Teaching abroad - if you think you
need a classroom to knock out a lesson, think again.
A lot of money gets made - believe it or not - in your local coffee shop. They dot the streets of Japan and are common hangouts for college students studying for the big exam, office ladies and English teachers.
We'd be amiss if we didn't put up a page on this common money maker. So if you're new to teaching in Japan and are looking to get some of your own private students and a place to teach them in, local coffee shop are an option. Student/teacher matching services are a great way to find them.
General Guidelines and Tips
With the general collapse of pricing structures, students now are pretty well aware that the bubble days of charging 6,000 to 7,000 yen for a private lesson are long gone. And when you consider the ever growing popularity of Skype and other computer visual lessons, it's pretty easy to understand how lesson fees have become range bound in the 2500 yen to 3500 yen area for private lessons.
Honestly Folks, Things Have Gotten Tighter But...
The popularity of teaching abroad has also made students aware that it is acceptable to "counter offer" 500 or even 1000 yen lower than the teacher's 1st offer. So, given the squeeze on teaching fees that has resulted from increased competition for teaching your mother tongue in the land of the rising sun, here are some ideas to consider...
A Cup of Joe
Never offer to buy a students beverage unless you intend to keep buying them their beverages throughout the duration of the relationship. Considering that many cafes will charge 500 yen for coffee this adds up pretty quickly.
Trial Lessons - Should You Charge For Them?
Trial lessons. In short charge for them. At least enough to cover your coffee and transportation expenses. Although some believe it's a barrier to entry it really isn't. Most students don't mind a bit paying 1500 yen or so for a trial lesson. In short, your time is worth money so charge for it.
Although most student and teacher matching services state a price some don't. If you're looking for students on a site that doesn't have any set prices and if that students profile doesn't specify a price per hour, assume their looking for a free lesson because often they are.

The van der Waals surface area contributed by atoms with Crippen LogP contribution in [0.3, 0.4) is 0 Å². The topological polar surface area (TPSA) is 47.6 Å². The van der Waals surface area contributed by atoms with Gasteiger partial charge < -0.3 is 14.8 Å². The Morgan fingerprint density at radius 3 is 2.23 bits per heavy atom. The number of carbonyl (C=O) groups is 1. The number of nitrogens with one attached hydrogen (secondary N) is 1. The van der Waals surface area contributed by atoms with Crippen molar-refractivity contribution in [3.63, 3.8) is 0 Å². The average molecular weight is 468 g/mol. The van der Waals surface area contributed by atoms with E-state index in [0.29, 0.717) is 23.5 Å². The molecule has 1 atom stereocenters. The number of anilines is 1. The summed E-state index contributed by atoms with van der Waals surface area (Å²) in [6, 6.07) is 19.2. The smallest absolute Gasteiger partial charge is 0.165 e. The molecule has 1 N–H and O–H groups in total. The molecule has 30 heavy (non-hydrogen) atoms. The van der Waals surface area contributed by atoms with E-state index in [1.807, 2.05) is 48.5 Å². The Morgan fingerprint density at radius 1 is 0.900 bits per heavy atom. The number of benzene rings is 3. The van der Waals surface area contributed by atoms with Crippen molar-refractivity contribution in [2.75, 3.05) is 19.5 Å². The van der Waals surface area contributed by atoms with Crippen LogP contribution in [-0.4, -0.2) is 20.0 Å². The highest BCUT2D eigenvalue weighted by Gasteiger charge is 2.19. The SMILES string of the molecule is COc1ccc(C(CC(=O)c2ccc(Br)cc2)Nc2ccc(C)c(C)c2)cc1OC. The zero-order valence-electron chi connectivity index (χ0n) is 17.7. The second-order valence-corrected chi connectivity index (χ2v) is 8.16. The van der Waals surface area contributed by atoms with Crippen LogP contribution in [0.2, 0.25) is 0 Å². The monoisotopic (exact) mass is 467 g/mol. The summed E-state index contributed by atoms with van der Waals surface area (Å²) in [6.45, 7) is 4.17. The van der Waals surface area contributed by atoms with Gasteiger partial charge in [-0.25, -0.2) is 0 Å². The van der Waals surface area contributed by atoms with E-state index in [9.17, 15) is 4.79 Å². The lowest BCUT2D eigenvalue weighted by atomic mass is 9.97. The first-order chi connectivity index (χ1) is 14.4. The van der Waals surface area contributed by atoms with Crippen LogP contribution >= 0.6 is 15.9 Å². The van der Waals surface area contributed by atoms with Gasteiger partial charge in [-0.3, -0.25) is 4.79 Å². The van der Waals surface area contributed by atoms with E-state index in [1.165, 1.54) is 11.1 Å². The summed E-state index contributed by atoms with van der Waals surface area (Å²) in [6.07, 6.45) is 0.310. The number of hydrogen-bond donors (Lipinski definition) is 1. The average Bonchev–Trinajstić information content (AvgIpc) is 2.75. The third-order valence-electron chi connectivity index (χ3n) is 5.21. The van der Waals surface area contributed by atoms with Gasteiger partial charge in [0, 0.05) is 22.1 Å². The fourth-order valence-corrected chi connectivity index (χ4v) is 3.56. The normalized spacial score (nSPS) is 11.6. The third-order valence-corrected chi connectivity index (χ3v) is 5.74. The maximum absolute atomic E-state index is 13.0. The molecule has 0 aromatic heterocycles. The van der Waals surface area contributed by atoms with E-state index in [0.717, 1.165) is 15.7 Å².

Ducks: Keep Them In a Row
Get your ducks in a row on your cancellation policies. Many teachers ask for 24 hours notice and most teacher/student matching services also mandate a 24 hour cancellation notification. If students cancel a lesson short of the 24 hours most matching services make the student pay for the lesson.
When your schedule starts to fill up, don't accept any less than your specified price. There are always more fish in the sea. Although there are a lot of teachers, there are many more searching for English lessons. In fact as your schedule begins to fill-up, it's a good idea to start raising prices. Note: not all services will allow you to do this but the bulk of them do. But if you found your student by yourself, you basically run the show. The best course of action is to ask how others are handling their rates and cancellation policies.
Jan 08, 17 02:36 AM
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Jan 08, 17 02:01 AM
How would i start teaching English in japan, like what do I do to begin?
Jan 07, 17 06:03 AM
I have to say that my teaching in Japan was one of the best things I ever did. While I did not take it too seriously, and I had a lot of affairs with students,
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